President Carter is pushing the arms race beyond the point of no return by opting for the MX blockbuster missile that could destroy Soviet strategic weapons, Sen. Mark O. Hatfield (R-Ore.) said yesterday.
Hatfield said he and like-minded senators will sponsor amendments and meetings in hopes of reversing the decision to build the MX, a weapon powerful and accurate enough to destroy Soviet strategic missiles in what is called a "counterforce" capability.
"Once you have moved from the present deterrent base," the policy of building a retaliatory force to deter the Soviets from firing their weapons in a surprise strike, switching instead to a counterforce arsenal, Hatfield said, "it becomes a fiction" to talk about future arms control agreements.
A White House spokesman for President Carter said last week that developing the MX would strengthen the U.S. hand in negotiating further reductions in a third strategic arms limitation treaty called SALT III.
SALT III, Hatfield said in an interview yesterday, "becomes an improbability if not an impossibility once the MX is deployed." He added that once both sides have deployed counterforce weapons, "You have introduced another dimension in foreign relations."
When the United States and the Soviet Union "get into flash points in places like the Middle East and Persian Gulf," argued Hatfield, and both sides have counterforce weapons deployed, "you have immediately introduced the possibility of preemptive strikes" as each side considers launching missiles for fear it would be destroyed by the other.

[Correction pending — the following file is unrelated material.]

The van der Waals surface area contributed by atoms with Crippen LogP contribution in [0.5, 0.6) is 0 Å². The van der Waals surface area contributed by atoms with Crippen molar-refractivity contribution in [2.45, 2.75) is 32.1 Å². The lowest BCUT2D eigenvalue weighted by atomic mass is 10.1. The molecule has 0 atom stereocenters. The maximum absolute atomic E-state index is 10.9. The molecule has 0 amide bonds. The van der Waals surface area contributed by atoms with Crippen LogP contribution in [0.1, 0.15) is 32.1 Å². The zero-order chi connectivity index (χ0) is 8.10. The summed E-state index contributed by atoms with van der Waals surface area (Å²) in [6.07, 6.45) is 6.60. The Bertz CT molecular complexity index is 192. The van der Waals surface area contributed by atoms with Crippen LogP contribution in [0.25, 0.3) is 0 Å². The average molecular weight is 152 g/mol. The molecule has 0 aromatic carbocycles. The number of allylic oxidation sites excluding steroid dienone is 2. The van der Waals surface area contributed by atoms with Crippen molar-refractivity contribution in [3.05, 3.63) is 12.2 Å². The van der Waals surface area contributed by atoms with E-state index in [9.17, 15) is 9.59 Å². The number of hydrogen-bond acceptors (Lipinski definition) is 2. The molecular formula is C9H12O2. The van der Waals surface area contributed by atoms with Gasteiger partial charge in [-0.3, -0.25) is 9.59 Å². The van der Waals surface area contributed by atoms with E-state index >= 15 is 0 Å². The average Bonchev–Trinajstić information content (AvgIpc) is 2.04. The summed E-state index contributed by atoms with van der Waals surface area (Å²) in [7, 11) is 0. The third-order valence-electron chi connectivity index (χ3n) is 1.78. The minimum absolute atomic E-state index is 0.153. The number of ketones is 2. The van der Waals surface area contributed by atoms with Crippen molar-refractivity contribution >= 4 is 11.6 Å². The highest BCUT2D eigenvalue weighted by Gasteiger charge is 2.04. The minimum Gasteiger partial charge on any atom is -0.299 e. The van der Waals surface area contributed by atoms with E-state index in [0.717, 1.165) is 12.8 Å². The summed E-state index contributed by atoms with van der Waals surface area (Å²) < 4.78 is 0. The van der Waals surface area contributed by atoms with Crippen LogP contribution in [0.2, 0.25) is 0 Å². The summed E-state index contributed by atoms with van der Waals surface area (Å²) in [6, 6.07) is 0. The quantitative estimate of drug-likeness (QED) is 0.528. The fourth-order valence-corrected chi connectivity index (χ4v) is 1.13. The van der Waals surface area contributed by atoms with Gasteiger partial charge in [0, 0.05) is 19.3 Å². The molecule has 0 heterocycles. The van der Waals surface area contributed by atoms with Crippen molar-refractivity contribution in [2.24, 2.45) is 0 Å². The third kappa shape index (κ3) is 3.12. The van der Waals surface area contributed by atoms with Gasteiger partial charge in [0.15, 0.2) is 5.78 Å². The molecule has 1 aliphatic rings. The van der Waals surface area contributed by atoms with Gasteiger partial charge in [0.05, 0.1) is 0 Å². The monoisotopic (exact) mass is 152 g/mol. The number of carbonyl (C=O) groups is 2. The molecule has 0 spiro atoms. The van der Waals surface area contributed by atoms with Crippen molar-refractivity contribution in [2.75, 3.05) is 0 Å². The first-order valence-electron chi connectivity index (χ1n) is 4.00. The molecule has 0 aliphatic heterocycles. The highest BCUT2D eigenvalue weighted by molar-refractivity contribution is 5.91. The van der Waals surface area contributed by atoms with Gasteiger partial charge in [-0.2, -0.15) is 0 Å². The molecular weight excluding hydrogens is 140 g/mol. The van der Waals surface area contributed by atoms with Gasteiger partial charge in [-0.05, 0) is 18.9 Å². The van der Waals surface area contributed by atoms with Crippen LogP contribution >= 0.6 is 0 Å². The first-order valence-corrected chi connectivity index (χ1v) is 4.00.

Hatfield said he made those and other points over the last several days with Secretary of State Cyrus R. Vance and Vice President Mondale in a vain effort to talk the administration out of going ahead with the MX.
Now that Carter has opted for the weapon, Hatfield said he and his allies will try to deny money for it, hold a series of meetings to point out the dangers of counterforce capability and then may seek to amend SALT II on the Senate floor.
If administration officials are backing the MX to placate Senate hawks and get their votes for SALT II, Hatfield said, "They're wrong to take it for granted that we're going to come along" and vote for the treaty despite the MX.